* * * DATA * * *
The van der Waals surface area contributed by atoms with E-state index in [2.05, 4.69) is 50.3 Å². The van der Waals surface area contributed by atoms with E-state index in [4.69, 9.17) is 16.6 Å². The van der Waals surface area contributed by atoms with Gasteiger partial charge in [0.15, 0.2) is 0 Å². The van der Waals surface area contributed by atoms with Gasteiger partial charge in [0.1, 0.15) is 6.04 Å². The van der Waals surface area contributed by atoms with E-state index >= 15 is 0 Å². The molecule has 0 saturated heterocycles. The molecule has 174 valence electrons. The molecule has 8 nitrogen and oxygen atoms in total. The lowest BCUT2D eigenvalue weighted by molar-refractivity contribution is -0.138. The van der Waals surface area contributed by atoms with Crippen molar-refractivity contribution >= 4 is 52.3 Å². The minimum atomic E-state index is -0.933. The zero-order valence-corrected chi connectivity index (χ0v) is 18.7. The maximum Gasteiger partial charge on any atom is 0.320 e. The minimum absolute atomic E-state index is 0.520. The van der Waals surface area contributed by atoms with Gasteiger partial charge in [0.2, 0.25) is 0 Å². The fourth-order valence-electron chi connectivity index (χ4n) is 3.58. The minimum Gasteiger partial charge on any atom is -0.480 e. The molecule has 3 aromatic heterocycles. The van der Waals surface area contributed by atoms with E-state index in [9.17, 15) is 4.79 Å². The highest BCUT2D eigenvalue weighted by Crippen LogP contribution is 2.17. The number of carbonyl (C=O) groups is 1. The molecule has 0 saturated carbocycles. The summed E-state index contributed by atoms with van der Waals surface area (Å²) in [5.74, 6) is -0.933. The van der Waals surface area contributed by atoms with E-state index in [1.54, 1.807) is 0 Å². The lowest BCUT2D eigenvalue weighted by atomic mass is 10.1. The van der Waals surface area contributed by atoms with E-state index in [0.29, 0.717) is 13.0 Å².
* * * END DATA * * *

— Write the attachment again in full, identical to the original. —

The van der Waals surface area contributed by atoms with E-state index in [2.05, 4.69) is 50.3 Å². The van der Waals surface area contributed by atoms with E-state index in [4.69, 9.17) is 16.6 Å². The van der Waals surface area contributed by atoms with Gasteiger partial charge in [0.15, 0.2) is 0 Å². The van der Waals surface area contributed by atoms with Gasteiger partial charge in [0.1, 0.15) is 6.04 Å². The van der Waals surface area contributed by atoms with E-state index >= 15 is 0 Å². The molecule has 0 saturated heterocycles. The molecule has 174 valence electrons. The molecule has 8 nitrogen and oxygen atoms in total. The lowest BCUT2D eigenvalue weighted by molar-refractivity contribution is -0.138. The van der Waals surface area contributed by atoms with Crippen molar-refractivity contribution >= 4 is 52.3 Å². The minimum atomic E-state index is -0.933. The zero-order valence-corrected chi connectivity index (χ0v) is 18.7. The maximum Gasteiger partial charge on any atom is 0.320 e. The minimum absolute atomic E-state index is 0.520. The van der Waals surface area contributed by atoms with Gasteiger partial charge in [0.2, 0.25) is 0 Å². The fourth-order valence-electron chi connectivity index (χ4n) is 3.58. The minimum Gasteiger partial charge on any atom is -0.480 e. The molecule has 3 aromatic heterocycles. The van der Waals surface area contributed by atoms with E-state index in [9.17, 15) is 4.79 Å². The highest BCUT2D eigenvalue weighted by Crippen LogP contribution is 2.17. The number of carbonyl (C=O) groups is 1. The molecule has 0 saturated carbocycles. The summed E-state index contributed by atoms with van der Waals surface area (Å²) in [5.74, 6) is -0.933. The van der Waals surface area contributed by atoms with E-state index in [1.54, 1.807) is 0 Å². The lowest BCUT2D eigenvalue weighted by atomic mass is 10.1. The van der Waals surface area contributed by atoms with E-state index in [0.29, 0.717) is 13.0 Å².